Umami Burger is the latest gussied up burger joint to take New York by storm, and it joins a long list of fast casual darlings like Shake Shack and Five Guys Burgers and Fries. And if those other spots had yet to get the point across, the arrival of the L.A.-based chain in New York cements it: Consumers expect more from quick service restaurants, including great quality food, comfortable surroundings, and lightning-fast service with a genuine smile. And that means fast food as we know it is dying a well-deserved death. Here’s why we can’t wait to usher it right out the door:
5. Fast food joints offer employees the bare minimum
If you’re headed for McDonald’s or Burger King today, take note: Fast food workers are striking across the country, and New York City’s industry members will hit the streets to protest low wages and demand the right to unionize. This is just the latest proof that fast food workers are underpaid and really pissed off about it, and we should find a way to alleviate their woes. Trying to make a living on less than $10 an hour is difficult anywhere in this country, but it’s borderline impossible here. While no one is arguing that the guy taking your burger order should be compensated like a brain surgeon, if you’ve ever been at Penn Station at 2 a.m., you know what a lot of these employees have to face. Showing the front lines a little love when it comes to a paycheck can go a long way, especially in terms of better service. There’s a difference between saying the word “welcome” and sincerely meaning it, and it’s a only a couple of bucks.
4. Marketing, not quality, was where the money went
The marketing and PR budgets for fast food corporations are significant. There’s always a new commercial telling us how putting a burger on a friggin’ pretzel roll is going to blow our minds. Remember the disaster that was the Arch Deluxe? And no matter how many commercials I see for Long John Silvers, all I see is Fast Times at Ridgemont High’s Judge Reinhold throwing out catch of the day boxes in his Captain Hook outfit. (The McRib gets a pass here, since it’s annual appearance is important to those of us who think it’s too much of a pain in the ass to go to that one location in Jersey that has it on the menu at all times.) This time and money could be better spent on finding a way to create a better, healthier burger.
3. Chef Jamie Oliver convinces us that it can be better
Leave it to a naked chef to help uncover the truth about what’s used to make burgers. While Shake Shack used a Pat LaFrieda blend from day one, other chains got by on pink slime. Oliver publicly shamed McDonald’s back in 2011 for using the ingredient ammonium hydroxide, and he’s been on a tirade since, boldly lashing out at a hand that could feed him considerably well. And as a result, McDonald’s altered its recipe. Talk about payoff. 2. There’s too much competition doing things right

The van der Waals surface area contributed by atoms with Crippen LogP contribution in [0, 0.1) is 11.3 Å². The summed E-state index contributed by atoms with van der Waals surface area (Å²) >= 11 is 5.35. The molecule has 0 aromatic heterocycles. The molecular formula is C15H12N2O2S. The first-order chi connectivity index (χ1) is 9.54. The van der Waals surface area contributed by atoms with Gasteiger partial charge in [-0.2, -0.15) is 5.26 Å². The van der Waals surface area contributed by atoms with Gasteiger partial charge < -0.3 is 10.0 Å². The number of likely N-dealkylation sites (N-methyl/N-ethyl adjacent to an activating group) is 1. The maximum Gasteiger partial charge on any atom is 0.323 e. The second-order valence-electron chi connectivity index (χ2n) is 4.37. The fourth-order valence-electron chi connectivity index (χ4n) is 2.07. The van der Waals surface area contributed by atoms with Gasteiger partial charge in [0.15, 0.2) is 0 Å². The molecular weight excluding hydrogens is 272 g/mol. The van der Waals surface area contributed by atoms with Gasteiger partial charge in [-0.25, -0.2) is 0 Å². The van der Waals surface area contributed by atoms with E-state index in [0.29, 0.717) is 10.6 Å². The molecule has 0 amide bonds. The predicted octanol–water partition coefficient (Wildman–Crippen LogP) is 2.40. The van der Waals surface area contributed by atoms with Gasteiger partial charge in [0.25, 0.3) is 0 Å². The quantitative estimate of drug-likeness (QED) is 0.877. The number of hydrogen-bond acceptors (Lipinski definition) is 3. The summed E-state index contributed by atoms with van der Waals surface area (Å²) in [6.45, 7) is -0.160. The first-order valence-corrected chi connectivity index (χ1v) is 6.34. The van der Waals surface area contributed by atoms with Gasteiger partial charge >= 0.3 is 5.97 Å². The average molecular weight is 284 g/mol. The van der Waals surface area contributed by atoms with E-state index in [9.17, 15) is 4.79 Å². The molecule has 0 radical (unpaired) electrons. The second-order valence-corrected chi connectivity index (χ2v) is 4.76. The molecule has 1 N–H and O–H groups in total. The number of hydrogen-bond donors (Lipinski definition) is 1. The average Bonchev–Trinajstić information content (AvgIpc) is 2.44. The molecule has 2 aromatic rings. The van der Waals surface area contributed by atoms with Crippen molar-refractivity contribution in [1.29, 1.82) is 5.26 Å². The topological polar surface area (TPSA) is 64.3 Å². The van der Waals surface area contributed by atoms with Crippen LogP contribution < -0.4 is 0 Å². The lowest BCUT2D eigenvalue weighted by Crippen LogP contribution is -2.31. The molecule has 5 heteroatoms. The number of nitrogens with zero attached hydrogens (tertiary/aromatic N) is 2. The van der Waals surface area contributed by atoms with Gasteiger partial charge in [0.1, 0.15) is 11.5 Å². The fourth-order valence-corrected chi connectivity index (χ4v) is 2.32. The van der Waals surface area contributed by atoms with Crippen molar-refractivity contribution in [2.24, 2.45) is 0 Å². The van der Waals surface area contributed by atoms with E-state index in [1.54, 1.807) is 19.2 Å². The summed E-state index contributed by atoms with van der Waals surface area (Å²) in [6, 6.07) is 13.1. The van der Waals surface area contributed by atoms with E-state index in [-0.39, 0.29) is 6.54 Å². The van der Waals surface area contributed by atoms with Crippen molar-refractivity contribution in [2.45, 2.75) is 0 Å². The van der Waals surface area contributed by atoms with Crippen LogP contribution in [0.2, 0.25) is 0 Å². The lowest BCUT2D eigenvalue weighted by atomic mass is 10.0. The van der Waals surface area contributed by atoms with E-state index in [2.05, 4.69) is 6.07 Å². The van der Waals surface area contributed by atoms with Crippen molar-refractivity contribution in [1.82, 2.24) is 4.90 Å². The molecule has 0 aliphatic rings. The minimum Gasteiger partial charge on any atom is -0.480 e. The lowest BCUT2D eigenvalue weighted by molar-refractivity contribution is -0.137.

Quick service is still important, but people are looking for the next best thing. and that means places that are truly innovative. Chipotle offers beer and margaritas not to mention food that attracts the health-conscious customer on the go. The Meatball Shop proved meatballs served fast via full service could survive and thrive in a competitive marketplace–and it’s expanding as a result. Compare that with the big fast food franchises that are already entrenched in a brand, doomed to constantly add new menu items, specials, or slogans to survive–and novelty isn’t going to change Taco Bell from a drunken late-night decision into a daily stop.
1. They went after the children
I can deal with a lot. Roll out substandard service, high calorie counts, and questionable ingredients if you want; adults are big boys and girls who can make decisions despite what politicians think. Children, however, should be off limits. Fast food chains are built on the memories of fond childhoods spent opening cardboard boxes and receiving cheap plastic toys. From fictional clowns and smiling kings to real life old guys telling us about the merits of a fried chicken bucket, children play a big role in the growth of these chains. But then children started getting really unhealthy, and the public finally noticed and decided to give a shit. In the wake of early onset type two diabetes, fast food chains are an easy target.
Fast food will forever have a place within America’s culinary landscape, but it’s better if that place is a museum. I’m ready to let go.